The Edge Effects editorial board brings you a handful of recommendations based on the most interesting stuff that’s come across our desks, screens, and speakers over the last month (or so). From books and articles, to podcasts, music, and film, we’ll keep you on the edge.
Mohammed Rafi Arefin
This month I recommend an article and a few related links that explore extraterrestrial litter. An article in the Washington Post discusses what we’ve left behind on our missions to the moon—namely, a lot of trash. NASA keeps a fascinating catalog of moon garbage that is both revealing and hilarious. Extraterrestrial trash is not limited to bags of urine, golf balls, and wet wipes strewn on the surface of the moon. Space trash or as it is officially known orbital debris, exists in surprisingly large quantities. Caught in Earth’s orbit, space trash is tracked by NASA’s Orbital Debris Program Office. Visualizations of this data are at once beautiful and terrifying, forcing us to reconsider the reach of our environmental impacts.
“History was secreted in the glands of a million historians,” or at least so writes John Steinbeck in his 1952 classic East of Eden. After languishing on my bedside table for far longer than I’d like to admit, Steinbeck’s sweeping tale of struggle, love, time, and place carried me over the holiday weekend to the Salinas Valley, just south of my own hometown in California’s Santa Cruz County. The prose is place-bound, winding its way through oaks and willows, the plot periodically anchored to the ways water moves differentially through the landscape. References to the valley’s geologic time scale make the sweep of Steinbeck’s narrative feel all the more significant—as though his characters’ lives and the formation of mountains are equally important to the story of Salinas Valley. Steinbeck’s ability to span decades while making my own reading time disappear is inspirational.
There’s been a lot of fuss about Christopher Nolan’s grand and grandiose film, “Interstellar.” In a sentence: Earth is turning into an oxygen-starved dust bowl thanks to a “blight” that’s taking out food crops one by one; Matthew McConaughey plays an ex-NASA farmer who blasts off to another galaxy in search of a replacement planet. No matter how you cut it, the film is full of problems; maybe the best term for it is “preposterous epic.” But it’s worth seeing, both to wallow in its visual splendor and to consider its environmental position. Is it claiming that Earth is a lost cause? Does it participate in post-apocalyptic fantasy? Is it a call to action? Or is it an ultimately vacuous story about love with a catchy hook? I say, see it and make up your own mind.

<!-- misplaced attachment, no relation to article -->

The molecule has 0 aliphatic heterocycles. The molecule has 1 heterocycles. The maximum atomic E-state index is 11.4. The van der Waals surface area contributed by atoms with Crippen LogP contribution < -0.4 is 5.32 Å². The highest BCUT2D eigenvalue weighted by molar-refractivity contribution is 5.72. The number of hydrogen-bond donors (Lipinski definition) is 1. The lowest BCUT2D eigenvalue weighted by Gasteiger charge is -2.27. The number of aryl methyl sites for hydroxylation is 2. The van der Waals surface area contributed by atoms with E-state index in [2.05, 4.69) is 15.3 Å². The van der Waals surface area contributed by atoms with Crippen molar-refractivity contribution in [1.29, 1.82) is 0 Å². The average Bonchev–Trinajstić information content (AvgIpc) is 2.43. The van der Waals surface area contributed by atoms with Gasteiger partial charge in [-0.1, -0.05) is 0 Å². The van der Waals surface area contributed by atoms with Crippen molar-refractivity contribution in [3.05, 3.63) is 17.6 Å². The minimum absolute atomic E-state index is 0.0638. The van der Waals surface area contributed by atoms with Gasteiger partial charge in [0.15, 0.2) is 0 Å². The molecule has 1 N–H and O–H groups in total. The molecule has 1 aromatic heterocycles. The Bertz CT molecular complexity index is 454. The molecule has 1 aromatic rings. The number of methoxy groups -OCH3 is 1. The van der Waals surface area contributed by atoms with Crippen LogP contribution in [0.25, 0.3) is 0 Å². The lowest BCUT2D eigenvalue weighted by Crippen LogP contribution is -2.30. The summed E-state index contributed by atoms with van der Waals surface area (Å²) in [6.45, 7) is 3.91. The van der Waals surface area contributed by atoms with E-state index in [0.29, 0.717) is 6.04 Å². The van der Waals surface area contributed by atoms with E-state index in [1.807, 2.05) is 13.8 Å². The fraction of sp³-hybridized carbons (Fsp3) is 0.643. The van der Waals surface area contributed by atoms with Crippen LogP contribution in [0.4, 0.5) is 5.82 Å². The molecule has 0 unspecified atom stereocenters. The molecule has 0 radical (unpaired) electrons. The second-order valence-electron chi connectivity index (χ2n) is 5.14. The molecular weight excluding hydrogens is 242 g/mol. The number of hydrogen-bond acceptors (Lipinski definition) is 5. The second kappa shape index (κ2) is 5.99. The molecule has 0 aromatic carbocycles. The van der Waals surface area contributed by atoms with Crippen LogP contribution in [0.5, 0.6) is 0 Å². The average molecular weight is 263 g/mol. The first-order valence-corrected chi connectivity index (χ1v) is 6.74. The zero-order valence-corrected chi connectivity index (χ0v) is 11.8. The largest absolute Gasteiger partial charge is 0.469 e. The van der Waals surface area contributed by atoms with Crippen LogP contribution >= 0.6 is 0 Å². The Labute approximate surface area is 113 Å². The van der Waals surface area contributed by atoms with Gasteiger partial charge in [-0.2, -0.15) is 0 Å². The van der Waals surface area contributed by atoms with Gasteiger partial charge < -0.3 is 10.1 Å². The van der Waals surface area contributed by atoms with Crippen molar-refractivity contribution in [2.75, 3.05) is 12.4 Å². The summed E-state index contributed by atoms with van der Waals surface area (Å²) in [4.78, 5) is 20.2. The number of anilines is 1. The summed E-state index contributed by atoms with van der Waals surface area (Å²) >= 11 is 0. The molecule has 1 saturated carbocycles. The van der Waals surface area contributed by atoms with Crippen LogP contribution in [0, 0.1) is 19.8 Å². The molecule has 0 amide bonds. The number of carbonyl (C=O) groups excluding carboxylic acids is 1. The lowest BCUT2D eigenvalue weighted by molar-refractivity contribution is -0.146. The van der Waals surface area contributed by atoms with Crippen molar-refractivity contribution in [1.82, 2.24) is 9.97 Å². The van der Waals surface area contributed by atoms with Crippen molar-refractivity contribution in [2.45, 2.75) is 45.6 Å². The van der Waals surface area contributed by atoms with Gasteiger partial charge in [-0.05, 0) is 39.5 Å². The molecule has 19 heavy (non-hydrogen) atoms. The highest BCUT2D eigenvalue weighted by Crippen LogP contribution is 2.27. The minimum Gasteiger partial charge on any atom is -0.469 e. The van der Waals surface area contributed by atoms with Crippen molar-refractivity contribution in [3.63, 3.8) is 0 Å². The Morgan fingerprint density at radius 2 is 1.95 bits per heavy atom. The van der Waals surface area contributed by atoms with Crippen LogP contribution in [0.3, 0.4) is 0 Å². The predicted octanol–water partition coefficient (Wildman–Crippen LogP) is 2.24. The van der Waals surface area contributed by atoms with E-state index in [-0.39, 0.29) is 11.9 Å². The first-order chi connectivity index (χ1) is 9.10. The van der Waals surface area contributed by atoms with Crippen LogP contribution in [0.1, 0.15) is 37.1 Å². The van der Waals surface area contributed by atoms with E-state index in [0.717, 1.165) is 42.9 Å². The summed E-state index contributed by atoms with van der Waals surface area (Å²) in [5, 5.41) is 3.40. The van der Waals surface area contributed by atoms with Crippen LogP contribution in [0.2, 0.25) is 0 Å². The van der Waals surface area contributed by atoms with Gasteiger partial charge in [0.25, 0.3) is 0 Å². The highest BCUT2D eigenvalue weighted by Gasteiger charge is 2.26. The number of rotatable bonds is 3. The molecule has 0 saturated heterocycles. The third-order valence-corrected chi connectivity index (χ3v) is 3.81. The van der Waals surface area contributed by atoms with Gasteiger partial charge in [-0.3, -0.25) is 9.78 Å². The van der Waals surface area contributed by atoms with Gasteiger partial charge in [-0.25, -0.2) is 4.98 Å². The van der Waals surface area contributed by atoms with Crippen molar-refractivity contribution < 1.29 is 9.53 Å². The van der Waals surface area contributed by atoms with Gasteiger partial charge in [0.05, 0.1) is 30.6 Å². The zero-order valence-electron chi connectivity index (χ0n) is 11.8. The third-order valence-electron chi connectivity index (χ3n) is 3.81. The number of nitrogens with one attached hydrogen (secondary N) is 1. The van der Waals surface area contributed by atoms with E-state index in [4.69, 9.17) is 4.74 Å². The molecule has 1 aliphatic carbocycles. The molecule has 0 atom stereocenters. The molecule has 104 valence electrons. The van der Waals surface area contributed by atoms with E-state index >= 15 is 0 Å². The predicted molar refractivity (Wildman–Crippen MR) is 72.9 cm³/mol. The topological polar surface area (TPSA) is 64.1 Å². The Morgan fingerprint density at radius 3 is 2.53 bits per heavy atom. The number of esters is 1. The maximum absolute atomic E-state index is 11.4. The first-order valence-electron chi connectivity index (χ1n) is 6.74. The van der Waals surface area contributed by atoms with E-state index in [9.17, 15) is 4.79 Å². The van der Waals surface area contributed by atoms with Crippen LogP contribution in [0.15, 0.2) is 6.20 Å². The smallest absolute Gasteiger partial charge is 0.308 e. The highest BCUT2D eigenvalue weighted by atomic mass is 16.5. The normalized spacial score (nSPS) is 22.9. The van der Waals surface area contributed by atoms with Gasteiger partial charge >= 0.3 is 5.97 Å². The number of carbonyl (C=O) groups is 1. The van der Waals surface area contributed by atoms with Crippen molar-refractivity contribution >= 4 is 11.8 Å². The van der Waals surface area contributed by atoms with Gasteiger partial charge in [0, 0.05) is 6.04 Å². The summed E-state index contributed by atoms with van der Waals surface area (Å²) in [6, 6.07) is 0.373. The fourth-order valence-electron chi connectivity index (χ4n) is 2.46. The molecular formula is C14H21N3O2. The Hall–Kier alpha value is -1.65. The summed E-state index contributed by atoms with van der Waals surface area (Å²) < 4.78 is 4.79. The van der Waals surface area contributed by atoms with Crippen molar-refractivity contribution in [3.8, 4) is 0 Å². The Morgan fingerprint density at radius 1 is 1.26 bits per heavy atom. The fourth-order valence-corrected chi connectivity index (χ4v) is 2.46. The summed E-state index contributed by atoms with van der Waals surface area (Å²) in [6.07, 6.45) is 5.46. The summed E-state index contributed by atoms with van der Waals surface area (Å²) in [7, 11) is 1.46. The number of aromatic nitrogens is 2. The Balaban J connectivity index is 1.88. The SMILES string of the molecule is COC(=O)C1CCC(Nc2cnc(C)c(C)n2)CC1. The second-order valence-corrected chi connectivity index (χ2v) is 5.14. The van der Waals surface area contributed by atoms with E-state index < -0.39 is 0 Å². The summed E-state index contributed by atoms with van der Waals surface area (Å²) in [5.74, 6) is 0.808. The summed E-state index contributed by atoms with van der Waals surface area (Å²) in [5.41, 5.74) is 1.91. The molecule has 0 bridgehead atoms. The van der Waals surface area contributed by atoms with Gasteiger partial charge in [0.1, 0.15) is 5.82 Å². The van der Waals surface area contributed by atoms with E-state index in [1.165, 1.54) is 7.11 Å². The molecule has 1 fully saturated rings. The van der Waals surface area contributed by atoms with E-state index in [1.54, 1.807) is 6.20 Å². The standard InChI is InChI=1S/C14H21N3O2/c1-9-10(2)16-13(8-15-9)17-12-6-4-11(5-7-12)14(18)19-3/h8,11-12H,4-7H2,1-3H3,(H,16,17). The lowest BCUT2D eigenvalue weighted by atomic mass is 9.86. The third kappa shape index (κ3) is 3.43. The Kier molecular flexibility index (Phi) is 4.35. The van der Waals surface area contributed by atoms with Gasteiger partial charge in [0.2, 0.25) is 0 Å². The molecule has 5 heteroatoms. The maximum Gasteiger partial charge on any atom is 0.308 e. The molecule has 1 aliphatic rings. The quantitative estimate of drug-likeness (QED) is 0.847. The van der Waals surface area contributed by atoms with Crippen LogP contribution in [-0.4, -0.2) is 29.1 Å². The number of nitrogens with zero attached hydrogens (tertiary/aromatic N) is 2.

Richard C. Keller
Although it’s not quite a new release, Alan Weisman’s The World Without Us (New York: St. Martin’s Press, 2007) has been on my nightstand for the past week. The book is a fascinating meditation on what would happen if humans suddenly disappeared from Earth—by the Rapture, through a virus, or some other human-specific cause. How long would it take for nature to reclaim the planet from our doings? What results is a marvelous story about the Anthropocene, indicating at once how permanent and how ephemeral the human presence is. Of particular note are chapters about nature reclaiming New York (faster than you’d think) and plastics in the oceans (longer than you’d think), as well as the African paradox: the site that has experienced the longest human presence may bear the fewest of our traces.
The human microbiome—the complicated ecologies of bacteria, fungi, parasites, and other micro-critters inhabiting our bodies—has been on my mind quite a bit this month. But it turns out that plants also have a microbiome. The latest episode of Nicola Twilley and Cynthia Graber’s Gastropod looks at one particular plant microbe—mycorrhizal fungi—and the role they play in everything from agricultural productivity to heat tolerance. In fact, the emergence of plant probiotics suggests we’ll be seeing a second Green Revolution in the coming decades: a Microbe Revolution.
“Charming.” “Ingenious.” “So, so weird.” These are some of the adjectives that friends—and, more recently, my students—have used to describe Berlin-based filmmaker Robert Loebel’s 2013 animated short “WIND” (watch it below). Part fable, part imaginative romp, Loebel’s four-minute piece depicts a world in which inhabitants must shape their daily lives around a continually blowing stiff breeze. What’s the moral of the film? That’s yours to decide, but certainly play remains central to Loebel’s mission—a charge I take to heart in the midst of my serious academic studies.